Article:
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Do We Need to Rethink Osteoarthritis?

Clinical guidelines on the treatment of osteoarthritis are fairly uniform. The treatment patients receive is less so.

Martin Basedow and his research team out of the University of South Australia report that the recommendations and treatments patients receive for osteoarthritis are often variable and divergent from the guidelines. (1)

Osteoarthritis Guidelines Versus the Common Scenario

Broadly speaking, clinical guidelines recommend therapeutic exercise and weight loss as first-line treatments for knee and hip osteoarthritis. Second-line treatments include self-management support, education, and finally non-steroidal anti-inflammatory drugs. In short, most patients with rehab potential should be receiving referrals to physiotherapy. If all of this together doesn’t manage the osteoarthritis effectively enough, it’s time for a joint replacement surgery – which comes with even more therapeutic exercise. People have a strong tendency to skip the physiotherapy while not seeking exercise physiologist guidance for weight loss and self-management strategies. Instead, they read a couple pages of a help sheet, go straight to drugs, and then surgery. 

The Myth That Osteoarthritis is a Natural Consequence of Aging

University of Melbourne’s Thorlene Egerton set out to discover why people are not receiving guideline-consistent osteoarthritis care. (2) Egerton and colleagues performed a systematic review and synthesis of previously published surveys of general practitioners, physiotherapists, practice nurses, etc. They were asked about prevailing dispositions toward osteoarthritis.

One of the themes that emerged was the idea that osteoarthritis is not a disease, is not serious, and therefore is not something that should really be treated. The idea expressed was that osteoarthritis is simply a normal consequence of aging and part of the life process. Fortunately, this is a misconception.

In truth, only a minority of people have osteoarthritis. While osteoarthritis grows more common as we age, even among the elderly, only a minority have it. (3) It is avoidable. Furthermore, osteoarthritis causes more disability in walking, stair climbing, and housekeeping than any other disease. (4) It is serious.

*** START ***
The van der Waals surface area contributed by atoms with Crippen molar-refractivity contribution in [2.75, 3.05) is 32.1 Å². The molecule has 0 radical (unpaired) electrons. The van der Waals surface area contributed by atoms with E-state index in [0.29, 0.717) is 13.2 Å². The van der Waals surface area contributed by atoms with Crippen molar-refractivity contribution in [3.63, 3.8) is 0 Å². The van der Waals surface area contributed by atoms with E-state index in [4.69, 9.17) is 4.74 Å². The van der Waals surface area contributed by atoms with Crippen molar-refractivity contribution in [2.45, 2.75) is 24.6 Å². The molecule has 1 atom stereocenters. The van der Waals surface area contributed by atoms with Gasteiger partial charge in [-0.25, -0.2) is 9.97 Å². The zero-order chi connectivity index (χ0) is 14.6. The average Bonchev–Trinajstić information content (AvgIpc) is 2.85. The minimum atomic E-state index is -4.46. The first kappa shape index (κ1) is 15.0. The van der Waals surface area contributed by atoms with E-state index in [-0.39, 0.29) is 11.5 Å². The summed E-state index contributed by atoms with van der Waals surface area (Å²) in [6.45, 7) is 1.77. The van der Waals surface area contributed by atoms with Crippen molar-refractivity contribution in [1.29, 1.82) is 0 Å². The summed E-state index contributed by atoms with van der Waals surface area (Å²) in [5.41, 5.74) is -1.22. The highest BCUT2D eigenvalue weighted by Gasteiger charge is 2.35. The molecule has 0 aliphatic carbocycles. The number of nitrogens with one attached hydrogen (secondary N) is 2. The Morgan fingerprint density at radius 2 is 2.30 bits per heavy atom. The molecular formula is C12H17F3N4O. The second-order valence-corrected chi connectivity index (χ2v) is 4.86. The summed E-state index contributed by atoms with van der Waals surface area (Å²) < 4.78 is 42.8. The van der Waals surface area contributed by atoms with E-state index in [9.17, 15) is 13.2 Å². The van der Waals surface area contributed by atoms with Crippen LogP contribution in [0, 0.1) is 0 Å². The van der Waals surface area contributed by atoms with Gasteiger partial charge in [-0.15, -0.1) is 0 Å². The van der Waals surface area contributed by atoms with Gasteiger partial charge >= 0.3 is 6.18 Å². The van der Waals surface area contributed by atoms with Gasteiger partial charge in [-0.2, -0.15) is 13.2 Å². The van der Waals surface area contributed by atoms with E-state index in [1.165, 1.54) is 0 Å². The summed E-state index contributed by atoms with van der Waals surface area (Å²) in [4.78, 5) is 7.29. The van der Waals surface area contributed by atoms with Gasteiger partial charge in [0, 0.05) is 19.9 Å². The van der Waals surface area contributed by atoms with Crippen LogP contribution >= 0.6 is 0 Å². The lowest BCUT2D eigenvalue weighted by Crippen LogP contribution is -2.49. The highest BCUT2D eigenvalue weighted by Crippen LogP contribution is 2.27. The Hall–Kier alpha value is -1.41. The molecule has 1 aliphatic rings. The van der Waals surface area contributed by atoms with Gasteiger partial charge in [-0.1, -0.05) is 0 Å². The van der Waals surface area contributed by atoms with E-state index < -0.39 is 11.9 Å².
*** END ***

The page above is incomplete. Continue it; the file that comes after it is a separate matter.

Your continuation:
Osteoarthritis Is Treatable and Reversible

Another theme to emerge from Egerton’s research is the misconception that there is nothing that can be done about osteoarthritis. Egerton and colleagues theorize that this stems from inadequate treatment approaches. Patients receive a sheet of exercises and advice to lose weight. A year later, they weigh the same and they found the exercises ineffective. Resultantly, people form the opinion that exercise and diet don’t work.

While it is true that the approach described above doesn’t work, research shows that medium to high-intensity counselling does achieve medium to large lifestyle changes – especially where diet is concerned. The most successful interventions involve multiple training and counselling sessions spread over weeks or even months. Fortunately, this schedule completely fits the normal practice model of physiotherapy and exercise physiology, and that team is a natural fit for that sort of planning, advice, and counselling.  Furthermore, and perhaps most importantly, when physiotherapists provide the therapeutic exercise treatments as part of the first-line approach to osteoarthritis, patients get better and healthcare spending goes down. Success is not 100%, but, on average, patients who receive physiotherapy for osteoarthritis get better. In fact, physiotherapy reverses the progression of osteoarthritis for years. (5)[MK1] 



  1. Basedow M, Williams H, Shanahan EM, Runciman WB, Esterman A. Australian GP management of osteoarthritis following the release of the RACGP guideline for the non-surgical management of hip and knee osteoarthritis. BMC Research Notes. 2015 Dec; 8 (1): 536. 
  2. Egerton T, Diamond LE, Buchbinder R, Bennell KL, Slade SC. A systematic review and evidence synthesis of qualitative studies to identify primary care clinicians' barriers and enablers to the management of osteoarthritis. Osteoarthritis and Cartilage. 2017 May 1; 25 (5): 625-38.
  3. Englund M, Turkiewicz A. Osteoarthritis increasingly common public disease. Lakartidningen. 2014; 111 (21): 930.
  4. van Dijk G, Dekker J, Vennhof C, et al. Course of functional status and pain in osteoarthritis of the hip or knee: a systematic review of the literature. Arthritis Rheum. 2006; 55: 779-85.
  5. Brown TD, Johnston RC, Saltzman CL, Marsh JL, Buckwalter JA. Posttraumatic osteoarthritis: a first estimate of incidence, prevalence, and burden of disease. Journal of Orthopaedic Trauma. 2006 Nov 1; 20(10): 739-44.


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